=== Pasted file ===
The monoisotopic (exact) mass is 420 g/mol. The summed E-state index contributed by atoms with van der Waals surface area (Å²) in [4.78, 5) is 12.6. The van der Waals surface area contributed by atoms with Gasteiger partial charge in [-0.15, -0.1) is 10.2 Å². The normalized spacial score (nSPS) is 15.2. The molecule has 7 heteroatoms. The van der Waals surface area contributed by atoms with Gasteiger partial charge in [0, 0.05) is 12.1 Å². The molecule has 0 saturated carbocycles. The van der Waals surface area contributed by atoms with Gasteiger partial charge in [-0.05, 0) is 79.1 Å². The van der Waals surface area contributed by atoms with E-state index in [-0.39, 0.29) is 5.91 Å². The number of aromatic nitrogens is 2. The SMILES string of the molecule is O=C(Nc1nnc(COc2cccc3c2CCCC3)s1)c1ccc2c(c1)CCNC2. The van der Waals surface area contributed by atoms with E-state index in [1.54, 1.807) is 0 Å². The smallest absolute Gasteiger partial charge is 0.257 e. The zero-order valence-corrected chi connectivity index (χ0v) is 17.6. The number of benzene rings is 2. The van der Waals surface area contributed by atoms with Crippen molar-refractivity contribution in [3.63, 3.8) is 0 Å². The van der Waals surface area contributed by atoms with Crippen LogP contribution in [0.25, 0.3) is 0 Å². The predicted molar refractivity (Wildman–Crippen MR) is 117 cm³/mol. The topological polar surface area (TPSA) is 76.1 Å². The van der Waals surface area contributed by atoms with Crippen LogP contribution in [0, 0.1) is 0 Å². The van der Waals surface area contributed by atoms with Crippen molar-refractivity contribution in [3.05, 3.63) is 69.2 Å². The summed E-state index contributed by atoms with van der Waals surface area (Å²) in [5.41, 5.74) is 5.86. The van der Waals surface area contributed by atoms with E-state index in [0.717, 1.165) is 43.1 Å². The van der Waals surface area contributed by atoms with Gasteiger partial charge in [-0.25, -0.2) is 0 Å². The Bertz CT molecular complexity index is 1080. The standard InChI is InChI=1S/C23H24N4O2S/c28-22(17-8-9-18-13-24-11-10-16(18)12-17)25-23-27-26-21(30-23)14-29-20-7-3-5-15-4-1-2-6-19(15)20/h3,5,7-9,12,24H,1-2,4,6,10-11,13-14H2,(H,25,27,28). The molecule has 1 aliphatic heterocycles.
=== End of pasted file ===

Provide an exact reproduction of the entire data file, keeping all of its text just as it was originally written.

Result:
The monoisotopic (exact) mass is 420 g/mol. The summed E-state index contributed by atoms with van der Waals surface area (Å²) in [4.78, 5) is 12.6. The van der Waals surface area contributed by atoms with Gasteiger partial charge in [-0.15, -0.1) is 10.2 Å². The normalized spacial score (nSPS) is 15.2. The molecule has 7 heteroatoms. The van der Waals surface area contributed by atoms with Gasteiger partial charge in [0, 0.05) is 12.1 Å². The molecule has 0 saturated carbocycles. The van der Waals surface area contributed by atoms with Gasteiger partial charge in [-0.05, 0) is 79.1 Å². The van der Waals surface area contributed by atoms with E-state index in [-0.39, 0.29) is 5.91 Å². The number of aromatic nitrogens is 2. The SMILES string of the molecule is O=C(Nc1nnc(COc2cccc3c2CCCC3)s1)c1ccc2c(c1)CCNC2. The van der Waals surface area contributed by atoms with E-state index in [1.54, 1.807) is 0 Å². The smallest absolute Gasteiger partial charge is 0.257 e. The zero-order valence-corrected chi connectivity index (χ0v) is 17.6. The number of benzene rings is 2. The van der Waals surface area contributed by atoms with Crippen molar-refractivity contribution in [3.63, 3.8) is 0 Å². The van der Waals surface area contributed by atoms with Crippen LogP contribution in [0.25, 0.3) is 0 Å². The predicted molar refractivity (Wildman–Crippen MR) is 117 cm³/mol. The topological polar surface area (TPSA) is 76.1 Å². The van der Waals surface area contributed by atoms with Crippen LogP contribution in [0, 0.1) is 0 Å². The van der Waals surface area contributed by atoms with Crippen molar-refractivity contribution in [3.05, 3.63) is 69.2 Å². The summed E-state index contributed by atoms with van der Waals surface area (Å²) in [5.41, 5.74) is 5.86. The van der Waals surface area contributed by atoms with E-state index in [0.717, 1.165) is 43.1 Å². The van der Waals surface area contributed by atoms with Gasteiger partial charge in [-0.25, -0.2) is 0 Å². The Bertz CT molecular complexity index is 1080. The standard InChI is InChI=1S/C23H24N4O2S/c28-22(17-8-9-18-13-24-11-10-16(18)12-17)25-23-27-26-21(30-23)14-29-20-7-3-5-15-4-1-2-6-19(15)20/h3,5,7-9,12,24H,1-2,4,6,10-11,13-14H2,(H,25,27,28). The molecule has 1 aliphatic heterocycles.